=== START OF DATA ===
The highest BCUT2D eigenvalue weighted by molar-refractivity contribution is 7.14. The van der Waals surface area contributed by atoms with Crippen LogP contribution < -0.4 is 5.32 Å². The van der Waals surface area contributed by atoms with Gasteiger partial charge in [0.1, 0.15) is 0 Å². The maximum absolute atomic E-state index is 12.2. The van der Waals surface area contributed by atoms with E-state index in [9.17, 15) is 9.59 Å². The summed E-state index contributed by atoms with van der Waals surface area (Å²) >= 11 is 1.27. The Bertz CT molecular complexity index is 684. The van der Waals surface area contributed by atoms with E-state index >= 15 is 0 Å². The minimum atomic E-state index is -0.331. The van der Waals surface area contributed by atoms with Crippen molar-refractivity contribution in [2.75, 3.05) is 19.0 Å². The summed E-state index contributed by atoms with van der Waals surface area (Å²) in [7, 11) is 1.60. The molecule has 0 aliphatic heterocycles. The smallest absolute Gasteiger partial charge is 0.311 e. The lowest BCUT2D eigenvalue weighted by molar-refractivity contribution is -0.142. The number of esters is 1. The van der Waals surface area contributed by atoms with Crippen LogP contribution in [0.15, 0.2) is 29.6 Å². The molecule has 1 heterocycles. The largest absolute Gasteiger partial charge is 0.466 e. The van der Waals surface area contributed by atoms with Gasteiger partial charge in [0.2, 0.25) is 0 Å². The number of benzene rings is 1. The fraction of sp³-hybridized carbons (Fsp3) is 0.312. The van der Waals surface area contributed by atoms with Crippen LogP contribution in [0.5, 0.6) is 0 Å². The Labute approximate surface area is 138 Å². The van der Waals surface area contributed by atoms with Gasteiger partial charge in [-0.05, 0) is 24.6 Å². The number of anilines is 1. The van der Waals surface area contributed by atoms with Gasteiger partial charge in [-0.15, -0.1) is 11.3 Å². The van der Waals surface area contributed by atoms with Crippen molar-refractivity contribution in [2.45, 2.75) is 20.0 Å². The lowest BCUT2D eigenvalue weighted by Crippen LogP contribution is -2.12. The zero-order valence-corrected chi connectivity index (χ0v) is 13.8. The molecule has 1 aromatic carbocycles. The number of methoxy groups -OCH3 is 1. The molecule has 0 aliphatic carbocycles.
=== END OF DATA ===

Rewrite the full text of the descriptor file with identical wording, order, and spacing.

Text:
The highest BCUT2D eigenvalue weighted by molar-refractivity contribution is 7.14. The van der Waals surface area contributed by atoms with Crippen LogP contribution < -0.4 is 5.32 Å². The van der Waals surface area contributed by atoms with Gasteiger partial charge in [0.1, 0.15) is 0 Å². The maximum absolute atomic E-state index is 12.2. The van der Waals surface area contributed by atoms with E-state index in [9.17, 15) is 9.59 Å². The summed E-state index contributed by atoms with van der Waals surface area (Å²) >= 11 is 1.27. The Bertz CT molecular complexity index is 684. The van der Waals surface area contributed by atoms with E-state index >= 15 is 0 Å². The minimum atomic E-state index is -0.331. The van der Waals surface area contributed by atoms with Crippen molar-refractivity contribution in [2.75, 3.05) is 19.0 Å². The summed E-state index contributed by atoms with van der Waals surface area (Å²) in [7, 11) is 1.60. The molecule has 0 aliphatic heterocycles. The smallest absolute Gasteiger partial charge is 0.311 e. The lowest BCUT2D eigenvalue weighted by molar-refractivity contribution is -0.142. The number of esters is 1. The van der Waals surface area contributed by atoms with Crippen LogP contribution in [0.15, 0.2) is 29.6 Å². The molecule has 1 heterocycles. The largest absolute Gasteiger partial charge is 0.466 e. The van der Waals surface area contributed by atoms with Gasteiger partial charge in [0.2, 0.25) is 0 Å². The number of benzene rings is 1. The fraction of sp³-hybridized carbons (Fsp3) is 0.312. The van der Waals surface area contributed by atoms with Crippen LogP contribution in [0.5, 0.6) is 0 Å². The Labute approximate surface area is 138 Å². The van der Waals surface area contributed by atoms with Gasteiger partial charge in [-0.05, 0) is 24.6 Å². The number of anilines is 1. The van der Waals surface area contributed by atoms with Gasteiger partial charge in [-0.15, -0.1) is 11.3 Å². The van der Waals surface area contributed by atoms with Crippen molar-refractivity contribution in [2.45, 2.75) is 20.0 Å². The lowest BCUT2D eigenvalue weighted by Crippen LogP contribution is -2.12. The zero-order valence-corrected chi connectivity index (χ0v) is 13.8. The molecule has 1 aromatic carbocycles. The number of methoxy groups -OCH3 is 1. The molecule has 0 aliphatic carbocycles.